In 1934 Soviet Russia liquidated the Kulaks (the businessmen who bought from the farmer and sold to the consumer) and the country experienced the worst famine in its history. Six months later Josef Stalin celebrated both the liquidation and the starvation as a triumph on the road to a Marxist utopia. In the celebration the big “lie” became truth; “starvation” became “well-being”. There was not only a split between rhetoric and reality but reality was redefined. In the Bahamas in a less lethal and extreme situation there is a split between politics and reality in labour relations.
When Prime Minister Hubert Ingraham first introduced the Labour Bills in Parliament he declared that the prosperity of the 1990s had eluded the common man and his labour bills would get the worker his fair share.
Yet Mr. Ingraham engineered the 1990s prosperity that produced stunning results. Most notably income was redistributed in favor of the “working classes”. The lower 60% of the population, according to the Bahamas Department of Statistics, got a bigger slice of the bigger economic pie; the top 40% got a reduced share; and the top 20% had the largest loss of share. This record was the opposite of the prior PLP government. Then the country stagnated and the income share of top 20% of Bahamian households increased.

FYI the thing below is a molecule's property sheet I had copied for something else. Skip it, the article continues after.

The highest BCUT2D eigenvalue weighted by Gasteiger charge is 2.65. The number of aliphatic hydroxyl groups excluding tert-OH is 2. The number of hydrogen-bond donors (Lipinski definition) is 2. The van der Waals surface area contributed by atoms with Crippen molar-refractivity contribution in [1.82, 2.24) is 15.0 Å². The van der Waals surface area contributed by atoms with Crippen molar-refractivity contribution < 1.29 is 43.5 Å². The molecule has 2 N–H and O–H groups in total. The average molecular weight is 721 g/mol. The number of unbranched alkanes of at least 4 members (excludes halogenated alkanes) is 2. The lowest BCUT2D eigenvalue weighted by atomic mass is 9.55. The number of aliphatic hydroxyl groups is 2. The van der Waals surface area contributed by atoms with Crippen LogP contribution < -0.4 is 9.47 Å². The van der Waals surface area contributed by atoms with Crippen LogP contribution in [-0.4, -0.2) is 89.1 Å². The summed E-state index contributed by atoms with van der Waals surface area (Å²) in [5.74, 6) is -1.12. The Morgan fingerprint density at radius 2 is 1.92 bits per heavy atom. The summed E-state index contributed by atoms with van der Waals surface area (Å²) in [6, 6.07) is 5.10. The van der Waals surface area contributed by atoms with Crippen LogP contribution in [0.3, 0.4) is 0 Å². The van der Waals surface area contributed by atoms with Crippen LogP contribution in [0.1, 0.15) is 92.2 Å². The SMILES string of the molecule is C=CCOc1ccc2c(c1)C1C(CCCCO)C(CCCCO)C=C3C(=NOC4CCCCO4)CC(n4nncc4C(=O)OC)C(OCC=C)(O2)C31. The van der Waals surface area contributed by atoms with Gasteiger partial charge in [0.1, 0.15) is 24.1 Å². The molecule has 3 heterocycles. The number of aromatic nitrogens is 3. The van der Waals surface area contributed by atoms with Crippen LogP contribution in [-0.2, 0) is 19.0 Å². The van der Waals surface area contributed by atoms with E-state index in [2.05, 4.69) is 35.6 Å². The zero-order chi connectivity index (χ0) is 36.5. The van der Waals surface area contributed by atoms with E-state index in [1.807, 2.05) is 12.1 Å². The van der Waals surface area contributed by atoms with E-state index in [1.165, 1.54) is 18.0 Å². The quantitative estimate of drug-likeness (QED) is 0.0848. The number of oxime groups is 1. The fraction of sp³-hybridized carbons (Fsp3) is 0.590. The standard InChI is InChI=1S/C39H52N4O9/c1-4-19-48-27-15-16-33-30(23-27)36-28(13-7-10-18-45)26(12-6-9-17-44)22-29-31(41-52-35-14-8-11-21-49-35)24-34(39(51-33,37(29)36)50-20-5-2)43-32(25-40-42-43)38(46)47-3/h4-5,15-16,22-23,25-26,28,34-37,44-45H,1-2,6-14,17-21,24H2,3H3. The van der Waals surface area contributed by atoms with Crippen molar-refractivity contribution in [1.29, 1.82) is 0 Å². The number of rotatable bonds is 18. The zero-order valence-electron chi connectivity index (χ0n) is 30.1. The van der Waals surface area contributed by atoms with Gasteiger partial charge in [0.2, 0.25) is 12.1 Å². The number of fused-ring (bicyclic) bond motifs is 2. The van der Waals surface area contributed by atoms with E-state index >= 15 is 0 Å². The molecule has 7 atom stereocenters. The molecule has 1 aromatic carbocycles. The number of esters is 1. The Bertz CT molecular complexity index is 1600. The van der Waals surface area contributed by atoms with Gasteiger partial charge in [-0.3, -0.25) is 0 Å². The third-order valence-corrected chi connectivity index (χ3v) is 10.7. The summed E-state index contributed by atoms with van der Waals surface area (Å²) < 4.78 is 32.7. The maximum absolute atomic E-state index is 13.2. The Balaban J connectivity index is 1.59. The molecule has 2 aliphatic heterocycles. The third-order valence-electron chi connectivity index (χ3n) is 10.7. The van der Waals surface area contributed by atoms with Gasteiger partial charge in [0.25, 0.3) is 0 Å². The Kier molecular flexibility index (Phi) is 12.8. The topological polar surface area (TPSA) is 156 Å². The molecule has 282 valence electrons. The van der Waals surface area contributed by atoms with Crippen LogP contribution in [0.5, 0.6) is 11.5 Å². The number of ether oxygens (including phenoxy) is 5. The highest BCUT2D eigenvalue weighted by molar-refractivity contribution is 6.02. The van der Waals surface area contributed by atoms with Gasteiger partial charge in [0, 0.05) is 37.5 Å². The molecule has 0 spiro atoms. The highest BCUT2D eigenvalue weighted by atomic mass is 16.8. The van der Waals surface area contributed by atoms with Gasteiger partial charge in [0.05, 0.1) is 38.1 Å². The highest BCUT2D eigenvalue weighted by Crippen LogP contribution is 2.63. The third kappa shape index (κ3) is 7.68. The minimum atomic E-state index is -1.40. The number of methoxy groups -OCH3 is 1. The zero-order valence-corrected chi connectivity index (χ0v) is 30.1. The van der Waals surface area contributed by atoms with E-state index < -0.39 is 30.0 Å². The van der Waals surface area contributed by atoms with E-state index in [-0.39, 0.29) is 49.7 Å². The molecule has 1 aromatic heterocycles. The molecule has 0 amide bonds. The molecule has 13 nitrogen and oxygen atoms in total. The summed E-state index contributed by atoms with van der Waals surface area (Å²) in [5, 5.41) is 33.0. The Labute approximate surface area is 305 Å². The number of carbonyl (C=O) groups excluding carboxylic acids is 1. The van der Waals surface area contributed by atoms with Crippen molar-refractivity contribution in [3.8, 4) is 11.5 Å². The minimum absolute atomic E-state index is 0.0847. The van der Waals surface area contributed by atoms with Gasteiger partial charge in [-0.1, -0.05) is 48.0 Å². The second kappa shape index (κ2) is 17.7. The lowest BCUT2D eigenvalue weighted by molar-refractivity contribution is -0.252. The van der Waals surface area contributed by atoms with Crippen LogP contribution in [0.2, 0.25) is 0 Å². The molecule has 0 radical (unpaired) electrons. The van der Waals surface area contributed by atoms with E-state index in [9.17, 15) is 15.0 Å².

This reality has been over-looked. It does not fit into what Bahamians want to believe. It’s as if it did not exist.
Incomes, costs and prices.
In December 2001 Prime Minister Ingraham tabled three labour bills in Parliament that were passed with no dissenting opinion.
Prior to this the Nassau Institute over several years wrote articles and held seminars on the proposed legislation. The negative experience of France, Italy, Germany, New Zealand and Argentina was reviewed. The political appeal and adverse economic impact of the Minimum Wage was thoroughly and repeatedly discussed.
The International Monetary Fund examined the Bills and stated that the bills contained undesirable “structural rigidities” related to the increased cost of hiring and firing employees that reduce the ability of business to adapt to changing market conditions.
The Bahamas Employers Confederation (BECon) developed an electronic spreadsheet, its members used it and the data showed that the bills would produce significant labour cost increases. Then BECon argued that the legislation should not be introduced in the middle of the recession. All of this was to no avail. It appeared that the only accomplishment of these efforts was the elimination of the gross absurdities in the original bills.
A BECon survey of June 2002 shows what happened. In fact, the labour legislation did —